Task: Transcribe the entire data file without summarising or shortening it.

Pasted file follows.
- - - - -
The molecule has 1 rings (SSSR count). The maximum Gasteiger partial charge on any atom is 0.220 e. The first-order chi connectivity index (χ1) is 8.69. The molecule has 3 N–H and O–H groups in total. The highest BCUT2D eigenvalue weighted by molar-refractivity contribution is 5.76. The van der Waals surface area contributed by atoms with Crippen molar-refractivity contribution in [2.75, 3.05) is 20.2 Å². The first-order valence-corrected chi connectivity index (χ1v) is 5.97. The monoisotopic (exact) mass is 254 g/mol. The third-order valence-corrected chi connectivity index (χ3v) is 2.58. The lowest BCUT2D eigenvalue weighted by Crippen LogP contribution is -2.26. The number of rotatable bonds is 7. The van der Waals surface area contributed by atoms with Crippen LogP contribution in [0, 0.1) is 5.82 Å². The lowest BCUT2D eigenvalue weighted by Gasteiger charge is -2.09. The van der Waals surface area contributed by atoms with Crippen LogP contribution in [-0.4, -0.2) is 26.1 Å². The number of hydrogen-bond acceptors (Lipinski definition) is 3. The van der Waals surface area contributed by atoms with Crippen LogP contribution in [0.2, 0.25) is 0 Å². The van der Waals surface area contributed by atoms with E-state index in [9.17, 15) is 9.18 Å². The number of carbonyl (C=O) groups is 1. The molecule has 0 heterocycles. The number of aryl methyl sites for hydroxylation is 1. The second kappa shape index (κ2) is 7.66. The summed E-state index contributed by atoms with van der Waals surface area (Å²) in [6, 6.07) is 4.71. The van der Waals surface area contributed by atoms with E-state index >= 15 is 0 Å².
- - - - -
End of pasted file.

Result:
The molecule has 1 rings (SSSR count). The maximum Gasteiger partial charge on any atom is 0.220 e. The first-order chi connectivity index (χ1) is 8.69. The molecule has 3 N–H and O–H groups in total. The highest BCUT2D eigenvalue weighted by molar-refractivity contribution is 5.76. The van der Waals surface area contributed by atoms with Crippen molar-refractivity contribution in [2.75, 3.05) is 20.2 Å². The first-order valence-corrected chi connectivity index (χ1v) is 5.97. The monoisotopic (exact) mass is 254 g/mol. The third-order valence-corrected chi connectivity index (χ3v) is 2.58. The lowest BCUT2D eigenvalue weighted by Crippen LogP contribution is -2.26. The number of rotatable bonds is 7. The van der Waals surface area contributed by atoms with Crippen LogP contribution in [0, 0.1) is 5.82 Å². The lowest BCUT2D eigenvalue weighted by Gasteiger charge is -2.09. The van der Waals surface area contributed by atoms with Crippen LogP contribution in [-0.4, -0.2) is 26.1 Å². The number of hydrogen-bond acceptors (Lipinski definition) is 3. The van der Waals surface area contributed by atoms with Crippen LogP contribution in [0.2, 0.25) is 0 Å². The van der Waals surface area contributed by atoms with E-state index in [9.17, 15) is 9.18 Å². The number of carbonyl (C=O) groups is 1. The molecule has 0 heterocycles. The number of aryl methyl sites for hydroxylation is 1. The second kappa shape index (κ2) is 7.66. The summed E-state index contributed by atoms with van der Waals surface area (Å²) in [6, 6.07) is 4.71. The van der Waals surface area contributed by atoms with E-state index >= 15 is 0 Å².